After Rain: Phoenix Rise does itself no favors from the off. The game’s almost stubborn lack of inaccessibility in the early going, made my initial time with it all parts trying, frustrating and confusing. Plenty of people now thrive on new games that hearken back to the days of yore where tutorials did not exist and the sole motivation for playing was to see what happened as soon as you couldn’t travel to the right any further no matter how difficult the challenge.
I died a lot in After Rain, (insta-death spikes and blades for the most part.) That’s a combination of my incompetence as a gamer and the game’s tireless desire to make me work. Again, there are those out there that stick their noses in the air at even the slightest hint of mass appeal for a game and this 2D shooter might be exactly what they are seeking. It is a short, punishing adventure with very simple controls and no story.
When it Rains, it Pours
And even though story is not why I generally play games, especially most indie ones, After Rain is a major disappointment because of the promise of an interesting tale. It opens a with a five minute-long intro that combines static cut-scenes with a decent amount of expositional writing, leading us into a sci-fi world where the rain has turned people into horrible creatures as the result of an experiment gone wrong. Though this isn’t exactly revolutionary, within the nuances of the general idea rests a fascinating glimpse into a possibly new and exciting world for us to visit. But my character, green-goggled Gideon, sets out on his adventure to find something that his dead father left behind for him as those who try to control the rain cause war. And that’s it.
Jumping and shooting are the core aspects of gameplay. After a fashion, Gideon attaches a jet-pack to his back and is able to traverse larger chasms. When I acquired the pack, I was not in anyway informed that I had it and it was only because I had noticed a button for a jet-pack on the controls menu that I thought to try it out when jumps suddenly became insurmountable.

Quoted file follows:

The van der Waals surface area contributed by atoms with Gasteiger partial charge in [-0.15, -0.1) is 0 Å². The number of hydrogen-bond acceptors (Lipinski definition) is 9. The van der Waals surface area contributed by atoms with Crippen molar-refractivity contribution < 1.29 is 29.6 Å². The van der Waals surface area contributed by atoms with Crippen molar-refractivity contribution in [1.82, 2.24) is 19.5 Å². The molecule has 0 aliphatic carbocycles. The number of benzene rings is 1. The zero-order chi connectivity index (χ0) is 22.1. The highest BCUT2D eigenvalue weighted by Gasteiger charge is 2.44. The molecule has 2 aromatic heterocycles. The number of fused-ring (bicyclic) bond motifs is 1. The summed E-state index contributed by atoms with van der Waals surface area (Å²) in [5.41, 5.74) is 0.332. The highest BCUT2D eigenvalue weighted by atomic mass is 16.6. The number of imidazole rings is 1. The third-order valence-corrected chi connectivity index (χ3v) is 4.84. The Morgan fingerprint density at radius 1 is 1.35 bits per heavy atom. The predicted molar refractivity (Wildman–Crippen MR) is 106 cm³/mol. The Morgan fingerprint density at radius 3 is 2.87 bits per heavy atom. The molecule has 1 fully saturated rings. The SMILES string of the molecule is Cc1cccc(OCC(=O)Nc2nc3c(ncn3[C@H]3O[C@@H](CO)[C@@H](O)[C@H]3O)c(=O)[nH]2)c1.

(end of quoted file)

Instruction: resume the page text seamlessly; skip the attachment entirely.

Equally, when I collected items, I did not know what they were for (they upgraded my puny gun to grenade launcher, machine gun, laser rifle etc. incidentally) as there was no information of any kind. Call me simple-minded but I didn’t like that.
Environments are sparsely – even blandly – decorated, with rough edges and smudgy back- and foregrounds. Art style is always subjective but, in reality, people can generally agree on what is pretty to look at. After Rain’s throwback visuals could be dubbed ‘charming’ or ‘original,’ but enemies’ rote animations only cement the flatness of their surroundings. There was little to no variation in their attacks or mine.
To round off the distinct lack of polish, After Rain has no soundtrack which is exceedingly loud in its absence.
Bloody Spikes Keep Falling on My Head
To play any difficult game, there must be a strong motivator to die repeatedly and keep returning to get that step farther – loot, story, level design, lore, some interesting mechanic, potential upgrades and on and on. After Rain’s incessant brutality rewards the player with nothing. Levels are essentially identical in setup, and moving from one to the other is more akin to wading through endless challenge rooms for high scores except that there’s no scoring system.
One mercy is that once an enemy was taken down, when I respawned, they became a single hit target. I can really only imagine that die-hard completionists and/or those who cannot sleep unless they finish something they’ve started would be able to stomach this title in its entirety.
The controls are solid and responsive, the jet-pack feels right and is maneuverable. The sense of achievement is grand when a tall order has been put to bed after a hundred deaths. I just cannot recommend this game to anyone, bar a few zealots in dire need of a good bout of empty masochism.
After Rain: Phoenix Rise is available via Steam.
Watch the official After Rain: Phoenix Rise trailer below: